Make a Google Images search for ‘landscape’, ‘portrait’, or any ordinary subject such as ‘apple’ or ‘sunset’. Add a screengrab of a representative page to your learning log and note down the similarities you find between the images.
Now take a number of your own photographs of the same subject, paying special attention to the ‘Creativity’ criteria at the end of Part One. You might like to make the subject appear ‘incidental’, for instance by using juxtaposition, focus or framing. Or you might begin with the observation of Ernst Haas, or the ‘camera vision’ of Bill Brandt.
Add a final image to your learning log, together with a selection of preparatory shots. In your notes describe how your photograph differs from your Google Images source images of the same subject.
I chose to use a kitchen cheese grater as it’s used daily by my carer and caught my eye on the kitchen draining board. It’s bright green plastic handle contrast against the bright chrome. When I googled images of a cheese grater I found a repeat of the same type of product photography with clean backgrounds or with food in the frame.
There were a few images that emulated glass buildings in particular The Shard, London. It was interesting that there was very little deviation from an upright position or even close up detailed photography. They were also predominantly colour photographs. During my research I looked at the work of Ernst Hass. My research can be found here.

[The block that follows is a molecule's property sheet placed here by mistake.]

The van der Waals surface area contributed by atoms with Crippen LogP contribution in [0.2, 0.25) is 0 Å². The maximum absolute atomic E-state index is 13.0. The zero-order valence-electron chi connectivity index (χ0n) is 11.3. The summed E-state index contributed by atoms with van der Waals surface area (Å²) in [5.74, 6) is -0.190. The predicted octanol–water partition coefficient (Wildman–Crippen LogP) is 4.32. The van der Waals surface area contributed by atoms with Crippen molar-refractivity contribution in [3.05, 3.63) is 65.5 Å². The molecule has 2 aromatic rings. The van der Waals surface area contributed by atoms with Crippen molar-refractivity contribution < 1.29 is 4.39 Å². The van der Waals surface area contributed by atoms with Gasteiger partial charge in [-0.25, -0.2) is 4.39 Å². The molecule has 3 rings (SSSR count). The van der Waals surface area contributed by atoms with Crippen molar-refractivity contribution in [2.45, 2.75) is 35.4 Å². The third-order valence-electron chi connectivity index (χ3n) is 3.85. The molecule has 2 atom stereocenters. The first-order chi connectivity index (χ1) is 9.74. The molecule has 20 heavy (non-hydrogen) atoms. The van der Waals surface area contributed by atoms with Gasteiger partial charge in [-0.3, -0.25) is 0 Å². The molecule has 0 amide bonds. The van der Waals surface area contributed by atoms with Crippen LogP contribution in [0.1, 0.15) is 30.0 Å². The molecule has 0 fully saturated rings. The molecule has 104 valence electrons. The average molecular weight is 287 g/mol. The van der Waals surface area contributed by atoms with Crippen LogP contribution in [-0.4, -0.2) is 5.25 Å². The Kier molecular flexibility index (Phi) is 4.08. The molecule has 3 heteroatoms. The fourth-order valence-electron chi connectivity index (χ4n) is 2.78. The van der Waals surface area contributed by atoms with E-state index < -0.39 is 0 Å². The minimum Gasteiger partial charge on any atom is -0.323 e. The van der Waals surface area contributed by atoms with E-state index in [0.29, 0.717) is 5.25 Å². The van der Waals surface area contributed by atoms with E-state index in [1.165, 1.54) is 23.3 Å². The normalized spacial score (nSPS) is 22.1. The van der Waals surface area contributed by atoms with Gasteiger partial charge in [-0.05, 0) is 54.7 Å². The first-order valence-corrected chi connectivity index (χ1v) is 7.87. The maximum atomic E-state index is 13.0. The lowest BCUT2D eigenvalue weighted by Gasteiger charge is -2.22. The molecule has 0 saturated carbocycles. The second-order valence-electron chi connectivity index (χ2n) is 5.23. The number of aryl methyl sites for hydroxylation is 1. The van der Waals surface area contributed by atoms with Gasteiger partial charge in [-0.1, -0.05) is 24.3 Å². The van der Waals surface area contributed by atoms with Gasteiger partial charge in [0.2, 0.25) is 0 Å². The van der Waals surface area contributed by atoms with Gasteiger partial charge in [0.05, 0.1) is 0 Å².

Ernst Hass said, “Color does not mean black and white plus color. Nor is black and white just a picture without color. Each needs a different awareness in seeing and, because of this, a different discipline. The decisive moments in black and white and color are not identical.” (‘Portraits & Stills | Ernst Haas’, no date).
I agree with Hass that both black and white and colour needs an awareness in seeing. If I were to recreate a product photograph my approach would be totally different to black and white. The grater when it was drying in natural light had little interest other than a shiny object discarded until it was either to be put away or reused. However, once I placed the grater onto my desk and illuminated it with a desk lamp it took on a life of its own. The various patterns not only shone through the various hole sizes; but became a three-dimensional building almost like looking through office windows with the view obscured. The various objects on my desk reflected on the chrome took on distorted reflections rather like the mirrors you would find at the funfair or pier making you look tall, fat, thin or short.
I decided to photograph the grater in black and white rather than colour and would use a 50mm lens with a wide aperture to give a shallow depth of field and place it onto a piece of black mount board with a single light source (an angle poise desk lamp). I also wanted to use a piece of black Perspex to reflect the grater giving the illusion of it being on water.
Throughout the unit we are asked to experiment with ideas and creativity. I accept that this exercise does not necessarily need to be creative or to experiment with ideas but merely to compare how my final image differs from that of a google image. However, I try to be creative with every exercise and perhaps this is my downfall and why it seems to take me three times longer to complete each exercise. I did think about approaching this in the style of Bill Brandt but realised that I am limited with my accessibility to a willing model and this would delay my progression through the unit. I have decided that this idea will keep for now.
‘Portraits & Stills | Ernst Haas’ (no date). Available at: http://ernst-haas.com/portraits-and-stills/(Accessed: 12 April 2018).